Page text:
An oral cholecystogram study (Fig. 13) shows a filling defect within the gallbladder consistent with a gallstone. In this procedure, patients were first asked to have non-fatty meals prior to the study. Next, a contrast agent was administered orally; radiography was then performed after a time interval to assess for contrast filling of the gallbladder. A second dose of contrast was administered if the gallbladder failed to opacify the first time. The results of the study were thus divided into three categories: the presence of gallstones; the absence of gallstones; and a non-functional gallbladder, in which the gallbladder failed to opacify after the second contrast administration. Ultrasonography has since superseded the oral cholecystogram to become the primary modality for the detection of gallstones. A study from Singapore showed that ultrasonography obtained superior results and could be performed at the bedside while avoiding radiation or contrast media exposure.(11)
Oral cholecystogram shows a filling defect within the gallbladder, consistent with a gallstone.
A small bowel follow-through study (Fig. 14) was performed for a patient with chronic diarrhoea and abdominal pain. It demonstrates an abnormal pattern of luminal contrast opacification indicating deep ulcerations, longitudinal fissures and thickened folds in the small bowel wall (arrows). There is also separation of the small bowel loops due to the presence of transmural inflammation as well as the presence of stricturing of the terminal ileum. These imaging features are compatible with Crohn’s disease. Currently, the small bowel follow-through study has been superseded by small bowel MR/CT enterography due to the greater diagnostic accuracy. MR enterography also does not produce ionising radiation, with its attendant side effects, and allows for more frequent imaging to evaluate disease status.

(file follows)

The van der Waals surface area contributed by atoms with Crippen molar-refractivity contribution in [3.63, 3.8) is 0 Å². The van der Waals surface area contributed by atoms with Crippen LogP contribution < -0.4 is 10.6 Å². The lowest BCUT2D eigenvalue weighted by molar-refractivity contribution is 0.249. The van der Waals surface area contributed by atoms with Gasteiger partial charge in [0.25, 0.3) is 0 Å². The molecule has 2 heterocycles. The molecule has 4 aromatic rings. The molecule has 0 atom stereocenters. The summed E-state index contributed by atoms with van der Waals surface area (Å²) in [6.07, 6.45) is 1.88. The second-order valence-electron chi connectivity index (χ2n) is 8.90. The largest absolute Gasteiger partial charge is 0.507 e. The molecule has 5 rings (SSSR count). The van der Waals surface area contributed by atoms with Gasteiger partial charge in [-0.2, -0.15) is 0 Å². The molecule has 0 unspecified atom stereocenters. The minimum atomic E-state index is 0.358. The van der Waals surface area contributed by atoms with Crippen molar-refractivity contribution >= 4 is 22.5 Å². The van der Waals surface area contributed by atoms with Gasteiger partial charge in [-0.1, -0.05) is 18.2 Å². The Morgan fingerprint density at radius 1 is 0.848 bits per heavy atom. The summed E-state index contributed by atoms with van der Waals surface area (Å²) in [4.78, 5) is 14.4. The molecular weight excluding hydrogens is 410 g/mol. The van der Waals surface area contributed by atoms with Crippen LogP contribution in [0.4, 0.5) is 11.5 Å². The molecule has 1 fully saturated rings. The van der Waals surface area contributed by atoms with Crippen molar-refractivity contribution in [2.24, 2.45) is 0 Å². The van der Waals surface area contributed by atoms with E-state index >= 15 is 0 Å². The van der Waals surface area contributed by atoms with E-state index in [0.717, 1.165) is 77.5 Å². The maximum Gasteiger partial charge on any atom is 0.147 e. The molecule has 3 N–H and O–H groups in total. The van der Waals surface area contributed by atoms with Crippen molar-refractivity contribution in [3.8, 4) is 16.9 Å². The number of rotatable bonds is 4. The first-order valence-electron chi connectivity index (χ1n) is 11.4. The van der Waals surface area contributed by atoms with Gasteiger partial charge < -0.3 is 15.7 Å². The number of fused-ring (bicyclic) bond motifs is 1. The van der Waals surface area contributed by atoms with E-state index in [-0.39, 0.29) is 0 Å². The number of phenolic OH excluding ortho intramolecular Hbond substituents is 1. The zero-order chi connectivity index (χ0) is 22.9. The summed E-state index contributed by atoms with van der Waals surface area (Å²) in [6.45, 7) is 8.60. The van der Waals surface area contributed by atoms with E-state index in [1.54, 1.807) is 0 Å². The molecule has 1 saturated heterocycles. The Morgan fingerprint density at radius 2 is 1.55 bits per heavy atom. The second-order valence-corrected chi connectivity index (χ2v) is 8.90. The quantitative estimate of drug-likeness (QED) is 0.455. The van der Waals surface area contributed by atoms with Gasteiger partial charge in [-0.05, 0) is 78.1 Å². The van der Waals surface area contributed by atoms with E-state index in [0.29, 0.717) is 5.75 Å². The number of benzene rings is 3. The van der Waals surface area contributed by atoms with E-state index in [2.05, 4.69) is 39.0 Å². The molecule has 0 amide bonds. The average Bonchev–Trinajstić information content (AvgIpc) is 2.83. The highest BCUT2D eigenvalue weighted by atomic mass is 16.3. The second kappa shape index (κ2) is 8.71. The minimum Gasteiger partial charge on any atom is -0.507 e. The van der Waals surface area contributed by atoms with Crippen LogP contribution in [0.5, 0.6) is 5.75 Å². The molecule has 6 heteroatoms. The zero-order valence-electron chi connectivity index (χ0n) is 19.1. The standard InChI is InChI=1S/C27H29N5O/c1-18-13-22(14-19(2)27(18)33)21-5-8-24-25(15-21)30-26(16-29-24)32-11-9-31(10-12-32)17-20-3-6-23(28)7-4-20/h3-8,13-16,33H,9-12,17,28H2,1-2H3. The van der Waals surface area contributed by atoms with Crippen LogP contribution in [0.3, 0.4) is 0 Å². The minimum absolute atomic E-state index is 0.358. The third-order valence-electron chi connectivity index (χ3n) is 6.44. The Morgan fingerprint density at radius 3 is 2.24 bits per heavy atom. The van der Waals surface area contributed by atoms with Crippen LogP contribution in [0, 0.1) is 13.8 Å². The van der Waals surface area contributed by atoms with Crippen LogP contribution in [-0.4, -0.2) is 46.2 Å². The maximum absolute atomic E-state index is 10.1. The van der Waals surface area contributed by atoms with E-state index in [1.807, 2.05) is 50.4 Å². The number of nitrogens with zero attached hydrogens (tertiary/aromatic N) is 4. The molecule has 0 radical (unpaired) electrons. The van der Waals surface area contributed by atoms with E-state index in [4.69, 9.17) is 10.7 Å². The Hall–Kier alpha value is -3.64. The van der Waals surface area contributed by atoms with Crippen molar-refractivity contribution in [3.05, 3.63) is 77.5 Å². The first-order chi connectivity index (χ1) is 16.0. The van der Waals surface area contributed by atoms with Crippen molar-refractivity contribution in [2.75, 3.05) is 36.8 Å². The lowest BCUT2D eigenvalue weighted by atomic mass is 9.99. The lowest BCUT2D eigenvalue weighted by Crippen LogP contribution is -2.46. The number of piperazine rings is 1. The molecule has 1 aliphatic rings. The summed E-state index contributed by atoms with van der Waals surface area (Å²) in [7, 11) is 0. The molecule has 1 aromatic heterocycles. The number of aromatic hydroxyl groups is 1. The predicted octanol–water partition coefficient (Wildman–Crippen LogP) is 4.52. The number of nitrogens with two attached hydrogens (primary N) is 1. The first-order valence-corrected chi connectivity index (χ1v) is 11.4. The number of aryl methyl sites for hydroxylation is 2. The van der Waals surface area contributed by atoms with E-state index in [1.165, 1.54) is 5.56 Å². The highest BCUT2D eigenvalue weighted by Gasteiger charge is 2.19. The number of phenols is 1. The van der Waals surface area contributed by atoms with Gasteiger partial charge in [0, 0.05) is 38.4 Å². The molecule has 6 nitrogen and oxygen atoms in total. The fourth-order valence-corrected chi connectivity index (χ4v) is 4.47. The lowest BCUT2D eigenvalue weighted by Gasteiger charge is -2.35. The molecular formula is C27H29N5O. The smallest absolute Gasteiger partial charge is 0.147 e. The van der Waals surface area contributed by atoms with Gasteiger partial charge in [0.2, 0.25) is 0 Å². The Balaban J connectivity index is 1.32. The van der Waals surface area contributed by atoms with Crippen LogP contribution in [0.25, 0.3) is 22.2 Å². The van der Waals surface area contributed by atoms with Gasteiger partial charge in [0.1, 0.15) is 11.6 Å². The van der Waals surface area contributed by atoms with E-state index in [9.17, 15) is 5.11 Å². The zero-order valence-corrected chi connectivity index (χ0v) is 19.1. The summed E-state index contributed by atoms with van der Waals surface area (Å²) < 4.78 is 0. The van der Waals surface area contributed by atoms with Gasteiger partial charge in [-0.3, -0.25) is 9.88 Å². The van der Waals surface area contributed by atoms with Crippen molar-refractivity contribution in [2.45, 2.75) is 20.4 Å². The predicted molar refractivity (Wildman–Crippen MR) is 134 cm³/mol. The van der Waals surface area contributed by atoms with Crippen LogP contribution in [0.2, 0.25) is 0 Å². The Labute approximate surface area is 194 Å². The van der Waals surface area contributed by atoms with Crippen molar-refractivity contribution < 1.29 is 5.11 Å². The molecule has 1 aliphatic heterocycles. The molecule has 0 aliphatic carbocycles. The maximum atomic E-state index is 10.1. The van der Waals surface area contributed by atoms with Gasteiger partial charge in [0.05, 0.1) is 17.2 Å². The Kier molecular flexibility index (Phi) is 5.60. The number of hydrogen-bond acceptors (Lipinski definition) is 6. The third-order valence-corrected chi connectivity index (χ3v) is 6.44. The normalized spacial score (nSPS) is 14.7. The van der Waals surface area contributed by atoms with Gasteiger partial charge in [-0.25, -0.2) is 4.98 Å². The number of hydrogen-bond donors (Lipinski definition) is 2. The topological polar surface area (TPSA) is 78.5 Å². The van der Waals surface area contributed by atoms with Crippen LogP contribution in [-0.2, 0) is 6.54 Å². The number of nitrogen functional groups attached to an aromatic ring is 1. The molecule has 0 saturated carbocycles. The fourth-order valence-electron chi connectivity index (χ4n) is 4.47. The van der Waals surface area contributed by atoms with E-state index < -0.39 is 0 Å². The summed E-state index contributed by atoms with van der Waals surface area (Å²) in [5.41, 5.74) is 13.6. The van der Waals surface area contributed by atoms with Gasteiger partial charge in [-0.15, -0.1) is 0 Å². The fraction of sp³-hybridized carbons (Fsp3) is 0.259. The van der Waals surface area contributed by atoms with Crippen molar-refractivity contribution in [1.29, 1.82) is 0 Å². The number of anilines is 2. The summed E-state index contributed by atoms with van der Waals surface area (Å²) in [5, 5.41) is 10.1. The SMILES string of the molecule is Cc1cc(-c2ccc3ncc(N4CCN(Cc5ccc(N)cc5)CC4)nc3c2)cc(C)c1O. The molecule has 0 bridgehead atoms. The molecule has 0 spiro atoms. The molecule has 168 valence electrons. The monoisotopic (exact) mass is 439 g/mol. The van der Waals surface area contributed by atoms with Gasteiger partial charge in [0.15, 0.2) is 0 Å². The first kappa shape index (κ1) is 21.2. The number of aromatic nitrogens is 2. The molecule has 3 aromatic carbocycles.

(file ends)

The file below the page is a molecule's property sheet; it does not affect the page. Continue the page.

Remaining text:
(a) Small bowel iodinated contrast follow-through study with (b) spot views of the right iliac fossa in a patient with chronic diarrhoea and abdominal pain shows the presence of an abnormal pattern of luminal contrast opacification (arrows) indicating deep ulcerations, longitudinal fissures and thickened folds in the bowel wall. Separation of bowel loops are also present. The overall features are compatible with Crohn’s disease.
MALIGNANT SIGMOID POLYP